aloes and succulent plants in an indoor garden



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Aloes and succulents (fat plants) make a very decorative indoor container garden. Succulent plants do very well as pot plants because they do not need a lot of soil around the roots.  This indoor garden can be left without watering for long times. It eliminates the problem to find some-body to water your plants when you are on vacation.
How to set-up your indoor garden.  click on the links :-

 soil or growing medium   

light requirements  

cleaning plants

feeding the indoor garden

The succulent indoor garden should be on a low level as it is best if admired from above. The size of your indoor garden is a matter of personal preference. The succulents need a shallow wide container.  The container can be plastic, the wide open top will allow the soil to dry out quick enough. It will be necessary to protect your floor or furniture with a tray beneath the containers, but empty it after watering.  Do not stand the container in water. (10743 bytes) (13390 bytes)

photos above by Ben Botha.   Plant bowls and succulent plants above  were made and cultivated by Ben Botha
succulents.bowl.jpg (30826 bytes) An indoor bowl garden with a very realistic dry desert image. It needs very little maintenance. Do not over water. (102354 bytes)
In this indoor garden there are growing:-
4 different aloes
one white Cotyledon sp.
Euphorbia mamilaria
Gasteria sp.
small fine crassula ground cover.
click photo to enlarge


This rock garden is excellent for a veranda or balcony.  The plants are in pots hidden by the stones. Place polysterine foam around the pots which then need only a single layer stones to cover it, to reduce the weight on a balcony. This rock garden can  give an eye catching show inside the home.  It will need more lighting than normal indoor plants.



Container size

The size is not at all important but  the container must be shallow to give the image of a miniature garden,   Aloes and succulents can be happy with a tiny bit of soil.  They often grow in cracks with not much more than a cup full of  dust and rotting leaves. 
Even if it is shallow, the container needs a tray beneath to catch the excess water. The tray must be large enough to prevent water damage to your furniture.  Empty the tray after the water ran through.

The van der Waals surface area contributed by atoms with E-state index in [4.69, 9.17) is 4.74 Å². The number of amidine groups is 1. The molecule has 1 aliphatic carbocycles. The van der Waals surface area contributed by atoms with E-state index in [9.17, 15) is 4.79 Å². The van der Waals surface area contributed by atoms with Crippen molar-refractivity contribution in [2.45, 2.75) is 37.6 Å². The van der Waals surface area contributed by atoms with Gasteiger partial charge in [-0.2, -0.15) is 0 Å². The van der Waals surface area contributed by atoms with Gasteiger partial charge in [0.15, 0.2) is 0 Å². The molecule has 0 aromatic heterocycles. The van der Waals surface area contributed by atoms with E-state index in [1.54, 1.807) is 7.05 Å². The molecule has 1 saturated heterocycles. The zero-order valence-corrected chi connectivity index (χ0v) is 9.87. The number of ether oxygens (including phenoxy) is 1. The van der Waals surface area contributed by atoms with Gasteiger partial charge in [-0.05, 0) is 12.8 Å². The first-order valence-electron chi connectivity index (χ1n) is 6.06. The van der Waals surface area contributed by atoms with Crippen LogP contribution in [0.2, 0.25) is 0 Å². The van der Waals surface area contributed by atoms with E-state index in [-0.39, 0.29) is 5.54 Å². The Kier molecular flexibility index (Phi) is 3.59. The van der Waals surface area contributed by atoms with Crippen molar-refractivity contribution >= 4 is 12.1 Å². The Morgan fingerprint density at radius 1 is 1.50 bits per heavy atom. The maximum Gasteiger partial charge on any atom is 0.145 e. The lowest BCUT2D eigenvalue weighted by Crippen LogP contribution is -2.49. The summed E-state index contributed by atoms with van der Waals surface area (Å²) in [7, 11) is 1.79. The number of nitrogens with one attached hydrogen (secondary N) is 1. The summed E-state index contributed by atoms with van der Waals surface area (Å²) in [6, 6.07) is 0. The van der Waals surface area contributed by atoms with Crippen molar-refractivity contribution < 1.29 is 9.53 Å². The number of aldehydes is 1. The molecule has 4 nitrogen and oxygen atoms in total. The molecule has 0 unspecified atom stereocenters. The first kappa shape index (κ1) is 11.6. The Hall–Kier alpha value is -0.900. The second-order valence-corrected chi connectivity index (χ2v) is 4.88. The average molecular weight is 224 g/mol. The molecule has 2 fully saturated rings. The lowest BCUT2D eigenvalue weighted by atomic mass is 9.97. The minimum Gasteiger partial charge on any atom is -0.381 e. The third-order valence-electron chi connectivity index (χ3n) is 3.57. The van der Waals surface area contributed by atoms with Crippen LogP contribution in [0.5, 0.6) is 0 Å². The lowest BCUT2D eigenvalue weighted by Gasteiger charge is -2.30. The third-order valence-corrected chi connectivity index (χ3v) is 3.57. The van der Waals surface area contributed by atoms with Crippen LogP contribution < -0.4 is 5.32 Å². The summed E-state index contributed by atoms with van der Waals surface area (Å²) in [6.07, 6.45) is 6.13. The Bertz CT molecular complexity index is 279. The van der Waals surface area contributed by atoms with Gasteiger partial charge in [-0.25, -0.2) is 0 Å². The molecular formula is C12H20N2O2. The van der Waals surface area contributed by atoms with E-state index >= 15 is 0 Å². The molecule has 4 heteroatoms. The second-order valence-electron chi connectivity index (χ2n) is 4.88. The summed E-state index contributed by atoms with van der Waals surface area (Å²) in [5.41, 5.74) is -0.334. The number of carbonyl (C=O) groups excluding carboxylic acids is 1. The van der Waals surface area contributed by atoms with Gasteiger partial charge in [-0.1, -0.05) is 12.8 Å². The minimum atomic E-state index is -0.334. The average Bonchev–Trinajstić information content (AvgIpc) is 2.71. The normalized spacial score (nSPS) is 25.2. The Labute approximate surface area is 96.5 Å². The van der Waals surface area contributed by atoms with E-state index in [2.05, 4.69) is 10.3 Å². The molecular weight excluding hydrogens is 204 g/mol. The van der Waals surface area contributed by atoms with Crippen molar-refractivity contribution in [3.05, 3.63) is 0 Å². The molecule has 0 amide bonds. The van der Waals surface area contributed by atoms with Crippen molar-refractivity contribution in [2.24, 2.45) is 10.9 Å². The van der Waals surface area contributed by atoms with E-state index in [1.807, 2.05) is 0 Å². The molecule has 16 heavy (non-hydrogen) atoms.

Clay pots are are not nesessary as the open flat containers will let the water evaporate through the open top soil.  Non porous containers can be used.  Let the soil dry out completely before watering the plants again.

Soil or growing medium

Crushed dolomite or limestone should be added to the cacti mix (normal potting soil is also fine) sold in nurseries.  Garden compost can be used with the crushed dolomite or limestone.  Mix stones/pebbles or crushed pottery into the potting mix for drainage.  Crushed Dolomite is recommended as it keeps the soil neutral to basic. 
The plants need roughly 50% crushed dolomite, stones/pebbles/pottery and 50% (or less) potplant soil. Finer stones for smaller pots.

Light requirements 

Light is the most important factor for a plant.  It needs the light to manufacture food which is survival number one. Succulents need as much light as possible.  Choose a place near a window where the plant could get some sun or add artificial bright light.  There are special lights on the market which can be used to give the right amount of light.  If the succulents do not get sufficient light they will loose shape and becoming soft and susceptible to disease.  Sunlight or strong light is needed to promote flowering.   However,  beware of scorching through a glass window.  The plant will not die, but it will have ugly burn marks.    
Cleaning plants

Indoor plants collect dust that give dull sickly appearance to the plants. Clean leaves are neat and give a healthy appearance to the aloe plants. Cleaning the aloes plants with a small amount of alcohol and liquid soap added  to the water will remove insects and plant lice.

The way to clean the aloe or succulent plants is to put them outside in a rain shower, or inside under the shower. Wipe the underside of the leaves with a soft cloth.


Indoor plants have  lower  fertilizer requirements than aloes growing outside in full sun. Feed the potted aloe plants with a good liquid fertilizer at 1/4 the strength given for other plants .  Fertilizer burn does not occur easily when a water-soluble fertilizer is used. 

Fertilizer sold for flowering potted plants are fine for the aloe plants.   Do not feed aloes from a summer rainfall area ( summer growers) in winter and the winter rainfall plants should not receive fertilizer in summer.   A half to one teaspoon Magnesiumsulfate sprinkled over the soil once at the beginning of the growing season should be added.

If a natural fertilizer is preferred then dried cow paddies can be crumbled on top of the soil. One application is usually enough or a small sprinkling monthly - only in the growing season -  is even better. 

A white film on the soil, outside of the pots or the drainage holes is an indication of salt building up due to salt in the water or too much fertilizer. Salt buildup in the soil can lead to root damage, causing symptoms such as reduced growth, brown leaf tips, dropping of lower leaves and wilting of the plant. Prevent salts building up by watering the soil completely wet and let the surplus drain away.  Never let the pot stand in water.  Let the soil dry out before watering again. Use rainwater to water the plants.


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